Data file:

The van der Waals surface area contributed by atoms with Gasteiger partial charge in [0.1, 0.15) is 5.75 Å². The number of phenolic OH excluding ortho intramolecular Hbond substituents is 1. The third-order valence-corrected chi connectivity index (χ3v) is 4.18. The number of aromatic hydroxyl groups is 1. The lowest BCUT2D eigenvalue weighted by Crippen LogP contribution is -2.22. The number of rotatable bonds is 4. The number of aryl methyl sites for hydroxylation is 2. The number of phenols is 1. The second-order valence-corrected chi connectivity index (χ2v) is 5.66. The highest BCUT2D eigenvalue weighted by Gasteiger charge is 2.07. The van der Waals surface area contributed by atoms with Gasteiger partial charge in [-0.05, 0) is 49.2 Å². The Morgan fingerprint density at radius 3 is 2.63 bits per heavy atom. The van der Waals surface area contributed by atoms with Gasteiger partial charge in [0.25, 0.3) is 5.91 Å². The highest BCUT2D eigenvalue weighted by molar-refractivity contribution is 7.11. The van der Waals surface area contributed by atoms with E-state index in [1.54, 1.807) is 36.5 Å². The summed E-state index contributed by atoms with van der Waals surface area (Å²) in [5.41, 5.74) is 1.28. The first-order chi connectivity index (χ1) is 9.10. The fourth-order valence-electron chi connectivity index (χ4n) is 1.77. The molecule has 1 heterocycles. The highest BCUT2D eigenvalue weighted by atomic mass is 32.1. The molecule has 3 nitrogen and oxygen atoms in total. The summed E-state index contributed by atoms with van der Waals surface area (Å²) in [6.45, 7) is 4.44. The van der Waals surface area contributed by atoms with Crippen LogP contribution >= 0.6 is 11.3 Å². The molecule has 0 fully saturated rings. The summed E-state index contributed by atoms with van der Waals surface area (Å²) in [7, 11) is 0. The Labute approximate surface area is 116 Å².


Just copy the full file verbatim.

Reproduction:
The van der Waals surface area contributed by atoms with Gasteiger partial charge in [0.1, 0.15) is 5.75 Å². The number of phenolic OH excluding ortho intramolecular Hbond substituents is 1. The third-order valence-corrected chi connectivity index (χ3v) is 4.18. The number of aromatic hydroxyl groups is 1. The lowest BCUT2D eigenvalue weighted by Crippen LogP contribution is -2.22. The number of rotatable bonds is 4. The number of aryl methyl sites for hydroxylation is 2. The number of phenols is 1. The second-order valence-corrected chi connectivity index (χ2v) is 5.66. The highest BCUT2D eigenvalue weighted by Gasteiger charge is 2.07. The van der Waals surface area contributed by atoms with Gasteiger partial charge in [-0.05, 0) is 49.2 Å². The Morgan fingerprint density at radius 3 is 2.63 bits per heavy atom. The van der Waals surface area contributed by atoms with Gasteiger partial charge in [0.25, 0.3) is 5.91 Å². The highest BCUT2D eigenvalue weighted by molar-refractivity contribution is 7.11. The van der Waals surface area contributed by atoms with E-state index in [1.54, 1.807) is 36.5 Å². The summed E-state index contributed by atoms with van der Waals surface area (Å²) in [5.41, 5.74) is 1.28. The first-order chi connectivity index (χ1) is 9.10. The fourth-order valence-electron chi connectivity index (χ4n) is 1.77. The molecule has 1 heterocycles. The highest BCUT2D eigenvalue weighted by atomic mass is 32.1. The molecule has 3 nitrogen and oxygen atoms in total. The summed E-state index contributed by atoms with van der Waals surface area (Å²) in [6.45, 7) is 4.44. The van der Waals surface area contributed by atoms with Crippen LogP contribution >= 0.6 is 11.3 Å². The molecule has 0 fully saturated rings. The summed E-state index contributed by atoms with van der Waals surface area (Å²) in [7, 11) is 0. The Labute approximate surface area is 116 Å².